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August 6, 2020

Live from Black Hat: Healthscare – An Insider's Biopsy of Healthcare Application Security with Seth Fogie

Healthcare providers heavily leverage technology. In his talk, Seth Fogie, information security director at Penn Medicine takes apart different vendor systems at the “fictitious” Black Hat Clinic. Fogie gives a lot of examples and drives home the point that you shouldn’t just look at network security … you have to dig deep into the applications to ensure the security of your data.

Following the patient’s journey.

patient

Fogie follows the patient’s journey of now geriatric Alice and Bob, our quintessential victims in the security realm. Taking on the perspective of Mallory, the malicious attacker, he goes to town taking apart one system after another.

For example, patient entertainment systems not only let you watch television but also give access to patient data. The first system he looks at provides access to patient health information without authentication and uses client-side authentication for PINs that are easily overcome when using a proxy server between the client and the server.  

burp

A different system, a clinical productivity system, has a backdoor with a daily password that is generated with a pre-determined algorithm.  

Next, he looks at the drug dispensary system, which has an unauthenticated network share. Investigating the binaries, he finds the SQL decryption key. This leads to full system access of the server, which provides access not only to user data but a full table of encrypted passwords that they were able to decrypt using the same decryption key.   

Users

WireShark

Fogie then looks at the temperature monitoring system that is used to chill blood bags, insulin, and other drugs. Using WireShark, he finds a few authentication codes and passwords. (Around this point my head and keyboard start to smoke as Fogie speeds through his results faster than I can screenshot.)

Findings Summary

In the end, he compromises all seven systems, mostly through the use of client software. No vendors are harmed in this presentation as Fogie blurred out all screens. He also worked with vendors to notify them of the security issues. Where software was no longer maintained, he patched the client software himself by setting a unique and complex password for a backdoor he found.  

Managing 225,000 patient records, Black Hat Clinic could have been on the hook for millions of dollars in fines. Healthcare records are particularly popular on the dark web because they often contain a lot of information that helps fraudsters steal the identity of their victims and use their credit.

Findings summary part 2

Red flags to keep in mind: 

  • Default credentials
  • Plaintext credentials
  • Lack of hashed credentials in database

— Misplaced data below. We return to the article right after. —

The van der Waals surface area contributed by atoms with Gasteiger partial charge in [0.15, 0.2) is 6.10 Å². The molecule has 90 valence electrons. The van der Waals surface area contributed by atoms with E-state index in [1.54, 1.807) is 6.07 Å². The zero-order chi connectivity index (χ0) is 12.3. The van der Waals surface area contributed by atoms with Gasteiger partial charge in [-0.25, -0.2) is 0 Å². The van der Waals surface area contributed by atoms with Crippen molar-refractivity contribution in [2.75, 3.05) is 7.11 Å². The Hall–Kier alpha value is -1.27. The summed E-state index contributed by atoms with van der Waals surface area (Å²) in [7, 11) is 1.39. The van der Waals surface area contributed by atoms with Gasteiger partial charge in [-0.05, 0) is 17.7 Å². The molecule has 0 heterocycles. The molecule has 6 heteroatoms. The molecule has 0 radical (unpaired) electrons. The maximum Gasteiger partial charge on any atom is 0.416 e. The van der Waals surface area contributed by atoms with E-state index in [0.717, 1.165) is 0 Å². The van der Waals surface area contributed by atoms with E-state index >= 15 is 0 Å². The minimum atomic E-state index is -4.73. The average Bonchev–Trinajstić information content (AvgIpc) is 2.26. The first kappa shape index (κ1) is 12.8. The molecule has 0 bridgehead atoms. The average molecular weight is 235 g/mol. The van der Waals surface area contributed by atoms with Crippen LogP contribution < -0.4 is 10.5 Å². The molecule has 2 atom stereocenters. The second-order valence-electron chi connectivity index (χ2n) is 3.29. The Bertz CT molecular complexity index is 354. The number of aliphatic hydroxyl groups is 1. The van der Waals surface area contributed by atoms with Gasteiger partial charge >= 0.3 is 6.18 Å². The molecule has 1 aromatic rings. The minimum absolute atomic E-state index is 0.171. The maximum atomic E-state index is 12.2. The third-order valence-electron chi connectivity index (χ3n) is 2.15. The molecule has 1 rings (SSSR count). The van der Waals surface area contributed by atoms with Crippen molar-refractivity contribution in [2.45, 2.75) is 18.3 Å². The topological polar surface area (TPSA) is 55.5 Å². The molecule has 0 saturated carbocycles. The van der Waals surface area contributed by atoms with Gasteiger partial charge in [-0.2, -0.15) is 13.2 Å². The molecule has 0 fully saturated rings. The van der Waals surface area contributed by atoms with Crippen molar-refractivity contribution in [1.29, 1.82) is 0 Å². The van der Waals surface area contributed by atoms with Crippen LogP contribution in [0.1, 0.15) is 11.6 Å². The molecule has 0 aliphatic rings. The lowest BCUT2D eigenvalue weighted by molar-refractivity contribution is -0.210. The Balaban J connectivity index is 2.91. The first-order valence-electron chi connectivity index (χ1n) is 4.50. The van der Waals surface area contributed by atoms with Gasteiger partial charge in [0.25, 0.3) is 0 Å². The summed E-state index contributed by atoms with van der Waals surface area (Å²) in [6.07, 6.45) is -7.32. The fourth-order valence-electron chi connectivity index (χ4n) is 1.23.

• Exposed ‘secrets’ via client-side file review
  • Client/server protocol design errors
  • OWASP 101 including APIs
  • Client-side binary review issues (e.g. “backdoor”, decrypt, keys, etc.)
  • Client-side authentication (e.g. debug/patchable authentication)

Don’t just try to get to DC, pentest your apps.

Fogie’s advice is to not only conduct a pentest that is trying to get to the domain controller to take over the network but also to dig deep into the applications that hold your data. At Penn Med, they do a ‘Lite’ pentest of all new products. For fellow practitioners in the healthcare space, he recommends participating in H-ISAC.  

Plea to healthcare application vendors: “Please don’t make our jobs harder.” 

Fogie is asking healthcare application vendors to run security testing on their applications prior to release. Of course, being an employee of application security testing vendor Veracode, I completely agree. At Veracode, we’re also seeing the market shift. Application vendors are telling us that their customers are putting more pressure on them to develop secure software than the regulators.  

Fogie

As an educated software buyer, ask your application vendor about their secure development practices. Rather than picking a vendor that has had a single point-in-time penetration test, look for vendors that follow a secure development process to ensure that they are continually trying to reduce risk and are more responsive to security issues. Some vendors may also have the Veracode Verified seal, an attestation Veracode provides to organizations that follow specific security protocols in their application development.  

If you don’t have the resources in house to run the type of tests that Fogie did in his presentation, please reach out to us to have a conversation. Our automated testing can be plugged into any DevSecOps process, plus we help you with your program management to bring your stakeholders on board and advise your development team on how to fix flaws. We also do manual penetration tests if that’s what you need.  

If you’d like to take your first step in your application security journey, we recommend you download our Ultimate Guide to Getting Started with Application Security.  

 

Chris Kirsch works on the products team at Veracode and has 20 years of experience in security, particularly in the areas of application security testing, security assessments, incident response, and cryptography. Previously, he managed Metasploit and incident response solutions at Rapid7 and held similar positions at Thales e-Security and PGP Corporation. He is the winner of the Social Engineering CTF Black Badge competition at DEF CON 25.

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